Things I Learned from Movie X:
Law Abiding Citizen

By Edwin Davies

June 1, 2010

Oh, come on. The movie's not *that* bad.

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Before reading this column, just do something for me. Turn on your television (if it's already on, turn it off then turn it on again. Or you could leave it on, but it's just more satisfying to turn a television on) and flip through the channels. Chances are that you stumbled across at least one police procedural and/or lawyer show while you were doing this. Shows in which good, decent but often flawed detectives, solve crimes and equally good, decent but often flawed lawyers help them are ten a penny on network television, and for good reason; people like the security of knowing, deep down, that if something happened to them or their family, the justice system would catch and punish the people responsible.

But what happens when the system fails - when those same cops and lawyers allow a guilty man to go free? That's the central question behind the hard-hitting exposé/in(s)ane thriller Law Abiding Citizen, in which Gerard Butler plays a man who watches as the man who killed his wife and daughter gets away with a light sentence, all thanks to some tricky legal shenanigans and the careerism of Butler's lawyer, Jamie Foxx. Butler then stages an increasingly elaborate (and increasingly illogical) revenge against the people who ruined his life, hoping to show how the judicial system fails to punish violent criminals by committing violent crimes. In doing so, the film teaches some valuable lessons about the way in which justice is (or isn't) carried out, such as:


The justice system is heavily weighed against grieving fathers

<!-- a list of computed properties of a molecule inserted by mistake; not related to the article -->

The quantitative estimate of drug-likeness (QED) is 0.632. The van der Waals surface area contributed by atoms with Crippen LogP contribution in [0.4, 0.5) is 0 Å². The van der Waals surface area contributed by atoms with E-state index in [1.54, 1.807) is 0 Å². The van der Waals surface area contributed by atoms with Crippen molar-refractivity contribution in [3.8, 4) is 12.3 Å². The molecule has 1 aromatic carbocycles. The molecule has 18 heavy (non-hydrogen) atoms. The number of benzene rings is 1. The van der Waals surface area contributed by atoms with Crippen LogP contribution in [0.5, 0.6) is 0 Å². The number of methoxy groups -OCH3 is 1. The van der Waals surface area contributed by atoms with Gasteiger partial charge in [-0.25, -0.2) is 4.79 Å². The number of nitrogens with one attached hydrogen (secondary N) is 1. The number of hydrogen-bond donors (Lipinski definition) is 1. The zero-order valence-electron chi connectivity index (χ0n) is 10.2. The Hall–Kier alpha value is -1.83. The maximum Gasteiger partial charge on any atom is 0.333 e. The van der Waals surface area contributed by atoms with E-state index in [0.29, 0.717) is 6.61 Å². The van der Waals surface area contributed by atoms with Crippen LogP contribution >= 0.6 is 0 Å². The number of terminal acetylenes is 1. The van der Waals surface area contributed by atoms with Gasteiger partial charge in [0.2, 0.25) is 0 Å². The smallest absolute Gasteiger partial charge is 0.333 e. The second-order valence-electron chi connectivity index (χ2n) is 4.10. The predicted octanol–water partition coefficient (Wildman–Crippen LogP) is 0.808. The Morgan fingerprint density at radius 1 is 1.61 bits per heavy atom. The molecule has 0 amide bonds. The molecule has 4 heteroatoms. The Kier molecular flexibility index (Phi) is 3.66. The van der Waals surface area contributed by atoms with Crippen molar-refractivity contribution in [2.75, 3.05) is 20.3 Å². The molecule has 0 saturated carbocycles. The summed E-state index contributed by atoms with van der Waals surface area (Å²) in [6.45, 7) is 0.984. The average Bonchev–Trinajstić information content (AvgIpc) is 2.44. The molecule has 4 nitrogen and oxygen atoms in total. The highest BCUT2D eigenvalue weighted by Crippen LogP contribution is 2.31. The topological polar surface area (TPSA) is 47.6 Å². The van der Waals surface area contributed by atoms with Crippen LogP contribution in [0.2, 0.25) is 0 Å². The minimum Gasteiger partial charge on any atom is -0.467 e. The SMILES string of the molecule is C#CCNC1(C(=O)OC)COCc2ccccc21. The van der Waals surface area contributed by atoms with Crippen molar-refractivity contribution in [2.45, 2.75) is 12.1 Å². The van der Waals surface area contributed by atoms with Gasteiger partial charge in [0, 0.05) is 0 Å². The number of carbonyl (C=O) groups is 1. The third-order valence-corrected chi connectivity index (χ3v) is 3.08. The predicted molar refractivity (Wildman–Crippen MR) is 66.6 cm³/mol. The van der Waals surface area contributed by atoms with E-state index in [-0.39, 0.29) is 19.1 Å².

Since I've never been on a jury, all my knowledge about how the selection process works comes from the film Runaway Jury, which I'm sure is 100% accurate, despite having little in common with its predecessor, Runaway Bride. Anyway, that film taught me that the members of the jury have to say whether or not they harbor any prejudices that might color their opinion of the defendant, such as a prior relationship with the defendant, or a dislike of their race, gender, what have you. But the one prejudice you never hear about, because clearly it's so rife in the justice system, and society as a whole, as to not need vocalizing, is the average jury member's searing hatred of fathers who have just seen their young family butchered. I mean, what's not to hate about those guys? Knowing of this prejudice, Jamie Foxx, who I think is meant to be the hero, despite having no redeeming qualities whatsoever, tells Gerard Butler, playing one such grieving father (oh, how I hate them! With their impotent rage and deep, crippling sadness!) that with no DNA evidence to back up their case, Butler can't testify against the man who killed his wife and daughter, because who in their right mind would side with him over a clearly guilty man? Finally, someone takes a stand against this plague of men who have lost everything that are such a blight on society.

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